We here at Gotsis Accounting can assist you with all of your superannuation accounting and tax matters, as we have helped many of our clients. To begin with, below is a summary of key information on superannuation concessional, non-concessional and other superannuation related matters which will assist you.
- Concessional contributions include amounts paid into superannuation by your employer to meet the superannuation guarantee obligations, amounts paid under a salary sacrifice arrangement and deductible personal contributions.
- From 1/7/2014 you can contribute up to $25,000 per year into super ($35,000 for those aged 49 years and over) and only pay 15% tax. This allows you to build up your wealth quicker rather than paying a tax rate of 46.5%. However, the government has proposed that from 1 July 2012, individuals with income exceeding $300,000 will have their contributions taxed at 30%.
- Excess concessional contributions is subject to excess contributions tax, which would result in a total tax of 46.5% on the excessive amounts. In addition, the excess concessional contributions also count towards an individual’s non-concessional contributions cap.
- From 1 July 2011, individuals who breach the concessional contributions cap by $10,000 or less can request the excess contributions be withdrawn from their super fund and refunded to them. Those excess concessional contributions will then be taxed at the individual’s marginal tax rate instead of 46.5%. This treatment may only apply for contributions made on or after 1 July 2011 and is only applicable to those who exceeded their concessional contributions cap for the first time.
- Non-concessional contributions are post-tax amounts that you have not claimed a tax deduction for. Non-concessional contributions are not included in the assessable income of the superannuation fund, unless you contribute more than the non-concessional contributions cap amount. The excess contributions tax applicable to the excess non-concessional contributions is 46.5%.
- From 1/7/2014 the non-concessional contributions cap is $180,000, or $540,000 under the ‘bring forward option’ over 3 years.
Reportable Superannuation Contributions
From 1 July 2009, contributions made to a superannuation fund under salary sacrifice, as well as deductible personal superannuation contributions will be included as a reportable superannuation contribution on your payment summary. These contributions are included in your adjusted taxable income to determine your eligibility to benefits from Centrelink or the Family Assistance Office, the availability of various tax offsets such as senior Australian tax offset and Medicare Levy Surcharge threshold calculation, and the level of repayments to your HECS-HELP debts.
The Government Co-Contribution Scheme
In the 2011/12 year, the government will contribute a maximum of $1 for each $1 that you contribute to superannuation as a non deductible personal contribution, with a cap of $1,000 per year. To be eligible for the full co-contribution, your income (including reportable fringe benefits) should be no more than $31,920 for the 2012 income year. The co-contribution rate will reduce by 3.333 cents for each dollar that your total income (including reportable fringe benefits) exceed $31,920, phasing out completely at $61,920.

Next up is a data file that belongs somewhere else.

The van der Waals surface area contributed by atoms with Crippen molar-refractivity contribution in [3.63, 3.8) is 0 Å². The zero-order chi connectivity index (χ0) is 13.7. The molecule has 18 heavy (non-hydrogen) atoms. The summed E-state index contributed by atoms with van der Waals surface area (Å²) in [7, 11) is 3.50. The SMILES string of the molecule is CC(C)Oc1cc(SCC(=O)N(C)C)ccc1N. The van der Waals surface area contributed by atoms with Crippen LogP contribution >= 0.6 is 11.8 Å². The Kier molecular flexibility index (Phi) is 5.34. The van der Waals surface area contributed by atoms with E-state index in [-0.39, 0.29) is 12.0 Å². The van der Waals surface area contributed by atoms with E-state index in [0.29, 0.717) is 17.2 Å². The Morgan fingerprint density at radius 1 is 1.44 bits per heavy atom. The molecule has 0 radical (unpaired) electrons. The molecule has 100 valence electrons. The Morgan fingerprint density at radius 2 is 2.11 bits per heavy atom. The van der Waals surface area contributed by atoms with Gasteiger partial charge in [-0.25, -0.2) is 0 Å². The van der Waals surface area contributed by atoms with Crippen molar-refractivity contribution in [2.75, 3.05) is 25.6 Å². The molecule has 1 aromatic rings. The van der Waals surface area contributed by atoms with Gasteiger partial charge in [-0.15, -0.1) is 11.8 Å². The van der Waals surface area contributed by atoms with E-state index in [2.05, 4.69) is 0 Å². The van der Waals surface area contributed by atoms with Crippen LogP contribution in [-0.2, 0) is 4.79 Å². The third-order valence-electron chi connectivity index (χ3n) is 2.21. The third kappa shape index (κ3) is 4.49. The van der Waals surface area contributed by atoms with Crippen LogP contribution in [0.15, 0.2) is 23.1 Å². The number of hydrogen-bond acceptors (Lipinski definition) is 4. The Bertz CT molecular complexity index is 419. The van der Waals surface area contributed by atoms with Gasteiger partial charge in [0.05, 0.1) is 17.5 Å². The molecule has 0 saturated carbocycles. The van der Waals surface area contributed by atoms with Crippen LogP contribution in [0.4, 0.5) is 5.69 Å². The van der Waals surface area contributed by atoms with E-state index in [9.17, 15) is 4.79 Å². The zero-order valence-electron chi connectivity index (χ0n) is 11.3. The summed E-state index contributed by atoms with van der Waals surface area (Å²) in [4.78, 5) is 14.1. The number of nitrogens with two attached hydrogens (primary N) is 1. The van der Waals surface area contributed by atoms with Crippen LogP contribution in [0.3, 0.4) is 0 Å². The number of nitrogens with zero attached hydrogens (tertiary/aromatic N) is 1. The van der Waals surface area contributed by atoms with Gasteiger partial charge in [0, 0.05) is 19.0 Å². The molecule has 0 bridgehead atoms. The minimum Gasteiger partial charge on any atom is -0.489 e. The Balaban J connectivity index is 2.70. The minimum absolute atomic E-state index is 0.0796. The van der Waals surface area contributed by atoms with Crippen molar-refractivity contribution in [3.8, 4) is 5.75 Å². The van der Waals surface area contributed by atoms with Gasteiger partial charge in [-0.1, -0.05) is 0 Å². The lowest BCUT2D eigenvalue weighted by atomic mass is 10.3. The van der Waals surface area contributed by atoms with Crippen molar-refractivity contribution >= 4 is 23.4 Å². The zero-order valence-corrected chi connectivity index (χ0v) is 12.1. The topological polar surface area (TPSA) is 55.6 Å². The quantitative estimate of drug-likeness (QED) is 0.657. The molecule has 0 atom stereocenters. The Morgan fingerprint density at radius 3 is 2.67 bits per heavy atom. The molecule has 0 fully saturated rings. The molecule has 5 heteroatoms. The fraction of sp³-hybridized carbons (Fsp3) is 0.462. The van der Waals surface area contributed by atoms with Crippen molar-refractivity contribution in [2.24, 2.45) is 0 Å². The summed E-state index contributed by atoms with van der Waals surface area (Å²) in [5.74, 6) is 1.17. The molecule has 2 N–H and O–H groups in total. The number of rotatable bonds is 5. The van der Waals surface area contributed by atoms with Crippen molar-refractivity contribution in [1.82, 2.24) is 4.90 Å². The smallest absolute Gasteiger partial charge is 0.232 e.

To be eligible for the government co-contribution, you must also be less than 71 years of age at the end of the income year. In addition, at least 10% of your total assessable income is from running your own business or from eligible employment or both. Employer contributions, salary sacrifice contributions, deductible personal contributions and spouse contributions will not be counted for the purposes of calculating the co-contribution.
The government has announced that it will be reducing the co-contribution rate to 50 cents of each dollar contributed, to a maximum of $500 from 1 July 2012 onwards. If you earn more than $33,516 your co-contribution entitlement reduces by 3.333 cents for every dollar you aren over $33,516 until it cuts out at $4,8516.
Tax Implications on Your Superannuation Pension
If you are over 60 and retired you do not need to pay tax on your superannuation pension if it is paid from a taxed source. A taxed source is one where contributions tax was paid by the superannuation fund. Contributions tax would generally be paid by the superannuation fund on the contributions made by your employer, contributions made through salary sacrifice or on deductible personal superannuation contributions. If the pension is paid from an untaxed source, you will have to pay tax on your superannuation income stream at your marginal rate plus Medicare Levy, irrespective of age. However a 10% tax offset on the amount of the pension is available if you are aged over 60.
Self-Employed and Superannuation
If you are self-employed and have paid personal superannuation contributions during the year you can claim a deduction on contributions that you have made to a compliant superannuation fund or retirement savings account. You must give a notice to your superannuation fund in the approved form advising your intention to do this and receive confirmation from your superannuation fund acknowledging receipt of this notice. You must be fully self-employed or have no more than 10% of your assessable income and reportable fringe benefits total from an employer to obtain the deduction.
The superannuation guarantee rate increases from 9% to 9.25% p.a. from 1 July 2013 and a further increase to 9.5% from 1st July 2014. In addition, the superannuation guarantee age limit of 70 will be removed from 1 July 2013, and employers will be required to contribute to complying super funds of eligible mature age employees aged 70 years and older.